Why did Consumers Energy create a Clean Energy Plan?
We developed a Clean Energy Plan, also known as an Integrated Resource Plan (IRP), as part of the energy law Michigan adopted in 2016. The plan is a long-term tool for supplying affordable, reliable energy to customers throughout the state.
We created the forecast of Michigan’s energy future using a variety of assumptions about factors such as market prices, energy demand and levels of clean energy resources, including wind, solar, demand response and energy efficiency.
The plan is intended to guide our major strategic decisions and help lay the foundation for how we serve customers for years to come.
This plan embodies our commitment to the Triple Bottom Line of people, planet and prosperity and our “clean and lean” generation strategy of moving away from coal.
We can balance customer affordability and environmental protection — we don’t have to choose between the two.
The plan projects electricity prices will continue to be lower than the rate of inflation throughout the plan period.
We do what’s right, not merely what’s required to protect Michigan’s air, water and land.
What is included in the Clean Energy Plan?
Transition to zero coal
We plan to retire the Karn 1 and 2 coal-fired generating units near Bay City in 2023 — about eight years earlier than the end of their design lives in 2031.
Two additional coal-fired units, Campbell 1 and 2 near Holland, would retire at the end of their design lives in 2031, along with Karn 3 and 4 (which run on natural gas and fuel oil and generally are used to meet peak demand).
A third coal-fired unit, Campbell 3, equipped with state-of-the-art air quality control systems, would be retired by 2040.
This will help us end coal use for electric generation and puts us on the path to achieve net zero carbon emissions by 2040.
More renewable energy
We plan to add 550 megawatts of wind.
We’re planning 6,000 megawatts of solar energy with a ramp-up throughout the 2020s to prepare for additional coal retirements and expiring power purchase agreements. The additional solar capacity will be a mix of owned and purchased.
The plan sets renewable energy targets of: 42 percent by 2030; and 56 percent by 2040.
The plan will meet 90 percent of customers’ needs with clean energy resources.
More energy solutions
Tools such as energy efficiency and demand response and grid optimization will take on a more significant role in our generation portfolio as we retire coal plants and replace expiring power purchase agreements.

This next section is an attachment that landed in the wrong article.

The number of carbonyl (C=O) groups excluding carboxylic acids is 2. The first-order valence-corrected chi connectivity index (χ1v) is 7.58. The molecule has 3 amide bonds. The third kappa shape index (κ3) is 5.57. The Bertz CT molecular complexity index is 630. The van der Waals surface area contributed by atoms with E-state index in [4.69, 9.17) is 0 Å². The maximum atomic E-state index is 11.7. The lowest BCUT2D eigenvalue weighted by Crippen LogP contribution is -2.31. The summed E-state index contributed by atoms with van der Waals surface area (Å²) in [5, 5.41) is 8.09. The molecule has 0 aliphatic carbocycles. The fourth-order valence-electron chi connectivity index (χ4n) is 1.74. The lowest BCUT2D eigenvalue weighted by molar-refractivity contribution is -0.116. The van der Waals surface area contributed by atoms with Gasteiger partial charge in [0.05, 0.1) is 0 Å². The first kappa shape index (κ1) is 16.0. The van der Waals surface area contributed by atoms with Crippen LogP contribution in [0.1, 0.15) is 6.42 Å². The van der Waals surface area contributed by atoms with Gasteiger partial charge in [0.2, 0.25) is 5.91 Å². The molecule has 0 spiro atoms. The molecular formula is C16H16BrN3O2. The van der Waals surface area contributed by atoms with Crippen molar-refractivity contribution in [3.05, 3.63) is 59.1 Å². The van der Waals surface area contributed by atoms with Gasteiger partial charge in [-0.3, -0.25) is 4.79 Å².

We will help customers lower their energy use by 2 percent per year going forward, which is one of the most aggressive energy efficiency investments anywhere in the country.
We will ramp up demand response programs, which help customers to use energy at the right times to manage Michigan’s energy demand and optimize the power grid. These virtual “power plants” will help us reduce energy demand and manage customer load efficiently and effectively, lowering our need to build new power plants over the next several years.
What isn't included in the Clean Energy Plan?
Proposed construction of new fossil fuel power plants.
Will the plan have an impact on energy affordability?
We are committed to maintaining affordable, competitive energy costs for all of our customers. It was a top priority as we forecasted Michigan’s future energy needs and how to meet them.
The Clean Energy Plan maintains affordability while providing the energy customers need to light their homes and power their businesses.
We expect renewable energy costs to continue to decrease.
Demand management tools give customers the power to save energy and lower their bills.
The MPSC approved our Clean Energy Plan in June 2019, confirming that we’ve developed the most reasonable and prudent strategy to serve our customers. But that’s not the end of the story. The Clean Energy Plan is designed with the flexibility to adapt to changing economic and industry conditions as well as advances in energy-related technology. We’ll keep using the state’s Integrated Resource Plan (IRP) process to ensure our plan remains the best for Michigan in the years to come. That means staying attuned to public input, exploring new possibilities and continually updating our forecast.
How can I participate?
There are many ways you can help us make Michigan’s clean energy future a reality.